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  • Rev Horror

Barbie

Dir. Greta Gerwig (2023)

When Barbie's perfect appearance begins to break down, she starts to question her place in the world that has been created for her.


I'll be completely honest: I had absolutely no interest in this movie from the moment I heard about it up until a few weeks ago. As more and more of my friends and acquaintances saw it, their glowing reviews eventually pierced the veil of disinterest and I found myself curious as to whether the movie was actually as good as advertised. As someone who appreciates clever humor, pastel colors, and existential crises, Barbie was right up my non-horror alley. For a film that seeks to explore feminism through a lens that is both modern and honest, Barbie manages to deliver biting social critique while maintaining the tongue-in-cheek humor necessary to spread the message to a public that is generally unwilling to even entertain such ideas.


Barbie (Margot Robbie) lives in Barbieland, a perfectly pink world filled with perfect people, perfect buildings, perfect social graces, and even a perfect wardrobe. Barbie finds herself thinking of the inevitability of death, a subject never before breached in Barbieland, which leads to a slow breakdown of all of the perfect features that have defined her for her entire existence. As celluloid begins to invade her perfect thighs and her feet fail to maintain the perfect arch made for the perfect high-heeled shoe, Barbie begins to learn that her new inadequacies are caused by the person who is playing with her in the real world. This leads her to seek out her owner, and she brings Ken (Ryan Gosling) along for the ride in her efforts. Ken, however, has other plans, and his discovery of the patriarchy leads to his hostile takover of Barbieland, leaving Barbie as the only person standing in his way to prevent her world from becoming just as dark and depressing as the real one.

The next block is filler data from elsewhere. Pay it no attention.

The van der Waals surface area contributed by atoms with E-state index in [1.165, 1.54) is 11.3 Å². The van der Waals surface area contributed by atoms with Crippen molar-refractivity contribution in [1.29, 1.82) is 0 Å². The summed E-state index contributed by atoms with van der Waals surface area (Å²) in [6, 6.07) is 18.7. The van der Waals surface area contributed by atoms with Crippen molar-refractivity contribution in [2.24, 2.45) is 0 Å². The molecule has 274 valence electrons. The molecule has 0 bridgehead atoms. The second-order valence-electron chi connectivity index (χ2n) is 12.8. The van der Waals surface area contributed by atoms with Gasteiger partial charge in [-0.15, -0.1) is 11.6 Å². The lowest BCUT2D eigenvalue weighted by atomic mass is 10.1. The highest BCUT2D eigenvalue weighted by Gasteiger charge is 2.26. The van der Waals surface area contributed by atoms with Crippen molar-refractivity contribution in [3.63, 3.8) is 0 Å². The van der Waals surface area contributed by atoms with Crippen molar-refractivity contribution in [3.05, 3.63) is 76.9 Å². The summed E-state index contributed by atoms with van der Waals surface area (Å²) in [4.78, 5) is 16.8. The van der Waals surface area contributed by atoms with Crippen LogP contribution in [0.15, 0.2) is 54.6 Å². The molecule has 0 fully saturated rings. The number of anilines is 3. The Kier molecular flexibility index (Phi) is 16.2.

A movie like this was never going to receive universal acclaim. You simply can't make a movie with a "controversial" topic like feminism and the patriarchy and expect a certain group to appreciate it (you all know the one). Why in the world feminism (and not even radical feminism) is controversial in 2023, I'll never know, but it is nonetheless. Thankfully, while Barbie does come on a little strong at times, its message is empowering and important for all of audience, never overstepping the boundary of becoming too forceful and giving itself an opportunity to be understood.

The film itself is pretty stellar. The writing is clever and amazing, providing a lot more humor than I expected while telling a fully fleshed out story. The acting was likewise good, with Robbie and Gosling doing most of the heavy lifting but even the bit characters making an impact. The real star of the show, however, is the set design and cinematography. If Barbie doesn't win the Oscar for Best Production Design, the Academy has no fucking clue what they're doing. It is a gorgeous movie, packing so much pink punch in every frame that it feels like art come to life. To call it impressive would be an understatement, and I say that as someone who owns not a single damn thing pink.

All in all, Barbie is an impressive movie that deserves many more accolades than it has received (and it was pretty damn well received). I would urge you not to dismiss the film out of hand, though I fear some of my pleas will be falling on deaf ears for people who read a horror movie site. Nevertheless, Barbie manages to accomplish quite a bit for a movie that is ostensibly about a toy that got its start almost 80 years ago. It's careful blend of tongue-in-cheek self-deprecating humor aimed squarely at Mattel's toy empire and it's measured critique of the patriarchy while refusing to castigate men in general is remarkable, a fairly balanced view of the real world which never fails to lift up its targeted demographic of women and young girls. The fact that it stands up to viewing for men as well is perhaps even more notable, a true achievement that makes it worthy of a watch for just about any audience. And man, it's legitimately funny.


Who this movie is for: Comedy fans, Set design nerds, Creepy doll collectors


Bottom line: Genuinely funny and heartwarming without offending anyone who isn't refusing to remain unoffended, Barbie is an incredible film that shows its possible to make a good movie about a toy line. The message is on point, the actors do a fantastic job, and it is a fantastically beautiful film. Greta Gerwig knocked this one out of the park, and while I can nitpick and say that the film's messaging was a little too on-the-nose, especially at the end, nitpicking is all that it would be. I really enjoyed this one, and I think you will too if you give it a shot.

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